Terracotta Statuette of the Diadoumenos (youth tying a fillet around his head)
This statue made of Terracota, which is a type of clay, was created in the first century B.C.E. and is considered a Hellenistic sculpture. Due to it being made after both the Archaic and Classical Ages, the advancements are evident in the form of the sculpture. Though it retains the contrapposto and s curve from Polykleitos’ canon of proportions, the sculpting of muscles is a bit more realistic and less idealized. For example, the abs are defined, the biceps are flexed as if in motion, and the pectorals are toned, but none of them are overemphasized. Keeping it in consideration that this is a sculpture of a youth, perhaps this body image is still considered ideal, but a little more attainable. On a similar thread, the protruding Vs in the lower torso somewhat reflect the curve in the knees, but the repetition is not as exact as in the Kouros. In this way, the symmetry is not as strong, neither horizontally nor vertically. In this sculpture, the typical foot forward, stiff, frontal, rigid stance is not seen, alluding to the importance of natural movement. It is not about geometry anymore; instead, the focus has shifted towards the naturalistic depiction of common people. To corroborate, the hair is stuck to the head and the grooves and indentions make it seem more lifelike. The face bends down and reveals a somber human emotion, lips pursed and eyes downcast. The subject seems to be deep in thought, which is a step up from the archaic smile and blank expression that previous statues had. In conclusion, the action of tying a fillet around the youth’s head is embodied in the natural curve of the body and the tensed arm muscles, which provides evidence into the advancement of Greek statuary from Archaic to Classical to Hellenistic.
Hemingway, Colette, and Seán Hemingway. “Art of the Hellenistic Age and the Hellenistic Tradition.” In Heilbrunn Timeline of Art History. New York: The Metropolitan Museum of Art, 2000–. http://www.metmuseum.org/toah/hd/haht/hd_haht.htm (April 2007)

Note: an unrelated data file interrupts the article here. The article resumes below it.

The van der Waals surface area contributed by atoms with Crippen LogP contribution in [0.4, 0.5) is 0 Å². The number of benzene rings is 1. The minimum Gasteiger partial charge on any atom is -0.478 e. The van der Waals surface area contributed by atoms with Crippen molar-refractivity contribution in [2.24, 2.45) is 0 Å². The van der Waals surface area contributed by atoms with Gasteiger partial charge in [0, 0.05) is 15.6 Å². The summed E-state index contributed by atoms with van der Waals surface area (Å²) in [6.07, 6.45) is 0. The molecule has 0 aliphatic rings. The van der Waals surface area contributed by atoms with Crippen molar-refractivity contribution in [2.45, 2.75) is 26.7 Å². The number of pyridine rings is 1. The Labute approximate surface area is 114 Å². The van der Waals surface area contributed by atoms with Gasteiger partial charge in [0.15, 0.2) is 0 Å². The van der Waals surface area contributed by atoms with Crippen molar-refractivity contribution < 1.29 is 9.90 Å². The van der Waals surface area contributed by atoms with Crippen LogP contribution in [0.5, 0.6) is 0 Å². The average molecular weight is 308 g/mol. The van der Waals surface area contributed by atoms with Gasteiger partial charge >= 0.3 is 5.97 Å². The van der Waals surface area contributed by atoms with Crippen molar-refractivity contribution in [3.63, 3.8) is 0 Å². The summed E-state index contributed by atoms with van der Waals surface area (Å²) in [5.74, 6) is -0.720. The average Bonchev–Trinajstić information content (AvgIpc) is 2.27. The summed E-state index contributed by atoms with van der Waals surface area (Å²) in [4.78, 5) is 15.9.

Diadoumenos (”youth binding a fillet round his hair”) by Polykleitos
This sculpture is a Roman Copy of the original Greek statue Diadoumenos, dating back to 430 B.C.E., in the High Classical Period. The statue was originally made of bronze, but the Roman replica shines in marble. You can tell that this is a Roman copy because of the branch-designed marble support on the right leg.
The statue itself is unbalanced in nature. While the weight appears to be unevenly distributed between the legs, Diadoumenos’ body curves in a sort of “S” shape, depicting contrapposto in the relaxed hip and spatial freedom shown in his stance, with his right foot in front of the other, as if he were in motion. His hipbones are high, displaying muscular love handles, and his abdomen is defined and muscular, with his ribcage slightly poking out at his sides. His arms, on the other hand, boast relatively large biceps, but his muscular legs and shapely knees imply that Diadoumenos was more of a runner. In this photograph of the sculpture, Diadoumenos’ arms are broken off at the wrists, so it is not known what his arms are raised for, but in other sculpture copies, Diadoumenos is shown holding the end of the ribbon tied around his hair.
Lastly, what made this sculpture stand out the most to me was Diadoumenos’ downcast eyes. It is not clear what he is looking at exactly, but the fact that he is not looking outward gives his eyes an image of pain, where he is either too focused, or too saddened for an unknown intriguing reason to feast his eyes upon that of the audience.
Pedley, John Griffiths. Greek Art and Archaeology. Third ed. Upper Saddle River, NJ: Pearson Education, 2002.